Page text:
Tracking movement vs food ~ reward vs punishment?


Over the last few years wearable fitness trackers have gained popularity and for good reason. It’s fun to see how much you move in a day and give ourselves a mental high-five!

Interestingly, we feel the opposite when it comes to tracking food. Somehow, we see more failure with food tracking – even when we are making good decisions.

Like most things, this can change with perspective. What if, we competed with friends over eating different colored vegetables? Probably sounds lame, but I’d bet you never thought you’d compete with friends over how many steps you walk in a day ;). It could even be something like cooking dinner at home or packing lunch for work.

Here’s a challenge: pick a group of 5 people (friends, family, co-workers, whomever) and challenge them to a healthy eating competition. Take a photo (it can be fruit, veggies, a meal you made, a snack, etc) post it to Instagram and use #SFHWhealthyeatingchallenge and tag me @susanfishback and your friends! ¬†Post between January 3 – 13 and I’ll pick a winner of $20 to Trader Joe’s – if you don’t have a Trader Joe’s, we’ll figure it out ;).

Have fun!!!

Dinner ideas

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Chicken with garlic and thyme

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Marinate chicken in fresh thyme, 3 minced garlic cloves, salt, pepper and olive oil for 30 minutes and grill. We tossed asparagus in olive oil and grilled it with the chicken.

Chicken sausage with peppers and onions

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Cut 3 peppers and 1 onion into strips and place them in a bowl with a little olive oil, salt and pepper (Trader Joe’s Everyday seasoning is good too!)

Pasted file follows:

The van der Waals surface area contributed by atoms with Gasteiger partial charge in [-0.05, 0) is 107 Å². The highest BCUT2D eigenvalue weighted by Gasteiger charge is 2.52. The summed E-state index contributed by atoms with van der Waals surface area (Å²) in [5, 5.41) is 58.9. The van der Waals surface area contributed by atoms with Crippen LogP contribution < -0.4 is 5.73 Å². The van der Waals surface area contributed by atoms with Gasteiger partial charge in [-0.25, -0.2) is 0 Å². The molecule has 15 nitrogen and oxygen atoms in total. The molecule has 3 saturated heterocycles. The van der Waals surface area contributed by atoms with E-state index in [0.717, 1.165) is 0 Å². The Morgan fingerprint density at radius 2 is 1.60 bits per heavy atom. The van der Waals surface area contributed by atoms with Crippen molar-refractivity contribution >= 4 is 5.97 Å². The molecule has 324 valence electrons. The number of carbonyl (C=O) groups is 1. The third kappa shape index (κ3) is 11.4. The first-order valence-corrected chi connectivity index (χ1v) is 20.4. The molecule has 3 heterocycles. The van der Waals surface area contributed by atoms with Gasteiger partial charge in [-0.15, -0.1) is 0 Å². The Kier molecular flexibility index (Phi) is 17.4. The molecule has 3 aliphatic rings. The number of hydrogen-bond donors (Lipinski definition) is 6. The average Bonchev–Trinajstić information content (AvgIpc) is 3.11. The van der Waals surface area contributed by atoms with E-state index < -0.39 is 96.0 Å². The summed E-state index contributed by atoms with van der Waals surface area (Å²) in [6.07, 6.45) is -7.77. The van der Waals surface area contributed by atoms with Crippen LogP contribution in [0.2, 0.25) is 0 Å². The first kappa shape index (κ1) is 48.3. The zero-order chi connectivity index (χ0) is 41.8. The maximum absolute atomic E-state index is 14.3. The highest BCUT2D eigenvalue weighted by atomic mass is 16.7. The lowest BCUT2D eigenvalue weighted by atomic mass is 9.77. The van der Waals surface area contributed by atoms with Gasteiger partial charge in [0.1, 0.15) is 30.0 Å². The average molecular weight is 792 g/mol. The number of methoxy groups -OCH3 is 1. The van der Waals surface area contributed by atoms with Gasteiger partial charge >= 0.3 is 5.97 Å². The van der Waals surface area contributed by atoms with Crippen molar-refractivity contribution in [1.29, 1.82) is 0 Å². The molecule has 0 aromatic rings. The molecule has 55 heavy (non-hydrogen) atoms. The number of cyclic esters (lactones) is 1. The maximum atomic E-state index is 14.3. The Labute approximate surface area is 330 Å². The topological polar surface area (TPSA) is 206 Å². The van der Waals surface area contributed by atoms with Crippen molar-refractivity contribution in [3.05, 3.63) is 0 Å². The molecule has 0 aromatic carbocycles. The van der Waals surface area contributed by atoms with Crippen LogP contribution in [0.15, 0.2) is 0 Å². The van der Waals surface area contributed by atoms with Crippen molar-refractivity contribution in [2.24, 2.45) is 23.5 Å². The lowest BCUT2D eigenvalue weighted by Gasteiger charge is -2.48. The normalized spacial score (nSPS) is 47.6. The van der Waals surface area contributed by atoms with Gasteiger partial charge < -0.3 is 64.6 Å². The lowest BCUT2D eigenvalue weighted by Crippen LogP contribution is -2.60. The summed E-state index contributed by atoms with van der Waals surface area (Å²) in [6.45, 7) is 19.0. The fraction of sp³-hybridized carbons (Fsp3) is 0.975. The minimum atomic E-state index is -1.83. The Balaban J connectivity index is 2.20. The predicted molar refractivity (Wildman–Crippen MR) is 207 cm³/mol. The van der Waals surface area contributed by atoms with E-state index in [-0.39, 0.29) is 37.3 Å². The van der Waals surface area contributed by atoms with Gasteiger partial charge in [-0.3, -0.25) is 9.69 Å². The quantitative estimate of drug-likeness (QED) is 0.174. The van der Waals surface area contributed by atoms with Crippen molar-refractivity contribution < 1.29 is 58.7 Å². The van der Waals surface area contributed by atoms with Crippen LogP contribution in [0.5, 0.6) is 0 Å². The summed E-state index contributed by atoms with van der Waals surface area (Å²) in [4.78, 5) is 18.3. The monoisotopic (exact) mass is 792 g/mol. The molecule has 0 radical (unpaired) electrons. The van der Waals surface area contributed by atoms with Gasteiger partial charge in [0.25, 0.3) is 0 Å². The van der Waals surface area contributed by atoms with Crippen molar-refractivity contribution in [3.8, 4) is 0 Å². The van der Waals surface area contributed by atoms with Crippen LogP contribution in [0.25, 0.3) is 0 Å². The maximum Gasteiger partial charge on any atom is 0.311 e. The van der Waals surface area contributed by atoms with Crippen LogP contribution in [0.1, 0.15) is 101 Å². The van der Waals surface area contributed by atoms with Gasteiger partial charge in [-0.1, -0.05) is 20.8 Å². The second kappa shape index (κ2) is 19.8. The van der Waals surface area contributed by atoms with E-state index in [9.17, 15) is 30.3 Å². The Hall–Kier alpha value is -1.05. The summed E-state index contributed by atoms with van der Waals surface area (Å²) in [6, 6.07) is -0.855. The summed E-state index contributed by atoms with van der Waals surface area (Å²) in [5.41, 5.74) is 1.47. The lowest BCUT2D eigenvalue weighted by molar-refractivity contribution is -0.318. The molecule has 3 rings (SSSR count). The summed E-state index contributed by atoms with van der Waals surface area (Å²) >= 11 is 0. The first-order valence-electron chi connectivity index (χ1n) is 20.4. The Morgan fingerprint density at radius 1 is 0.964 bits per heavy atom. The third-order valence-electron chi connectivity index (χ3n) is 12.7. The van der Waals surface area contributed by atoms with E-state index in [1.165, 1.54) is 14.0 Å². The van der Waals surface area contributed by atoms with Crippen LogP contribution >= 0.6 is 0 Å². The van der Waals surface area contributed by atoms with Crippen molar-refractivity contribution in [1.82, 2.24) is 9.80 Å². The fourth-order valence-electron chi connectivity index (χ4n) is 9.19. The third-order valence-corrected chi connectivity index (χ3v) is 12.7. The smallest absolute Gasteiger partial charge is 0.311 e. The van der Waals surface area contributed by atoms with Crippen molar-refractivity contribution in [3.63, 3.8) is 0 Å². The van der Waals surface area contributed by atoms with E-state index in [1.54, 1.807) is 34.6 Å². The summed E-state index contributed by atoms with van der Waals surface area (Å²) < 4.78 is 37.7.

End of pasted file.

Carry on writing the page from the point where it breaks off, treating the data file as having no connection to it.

Grill chicken sausage, and the onion-pepper mixture. We use equal parts veggie to sausage in a roll or on a plate if you are watching carbs ūüôā

Strawberries with chocolate mint

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Slice strawberries and place in a bowl with fresh mint (or chocolate mint). Remove the mint leaves before serving

What about me?!?!

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Each week I fill my house with healthy breakfast, lunch and dinner options for my husband and our boys. By the time I’m done rationing the fruit and preparing meals – I’ve missed my own food. As a result, I often skip breakfast and indulge in a large, unhealthy lunch.

Why is the health of my family more important than mine? It’s not! All of our health is important. The better I fuel my body, the better I can be for myself and my family.

For the last two weeks, I’ve been making myself an equal participant in the healthy planning. I include myself in the fruit rationing and meal preparation. My energy has increased, and my workouts have been more effective.

Do you put others ahead of your own health? Look at your own meals and decide if you would feed them to the rest of your family. Remember to take care of yourself – you are worth it!!

Within Reach….

Macro shot of a box of clementines, Citrus ret...

Macro shot of a box of clementines, Citrus reticulata 'Clementine' . (Photo credit: Wikipedia)

We all know that fresh fruit and vegetables are good for us, but they often get thrown into the refrigerator drawer and forgotten about.  Often when we are hungry, we want a quick fix and cutting up fruit and veggies can be a pain.  The key is to make fruit and vegetables the easy choice.

Buying fruit that can be washed and put into a bowl on the counter is a great place to start.  Most kids love apples, bananas and clementines (you probably love them too when you think to eat one).  By having them on the counter they can help themselves.  The next time they say they are hungry or want a snack, direct them to the fruit bowl.  Eventually, they will do it on their own.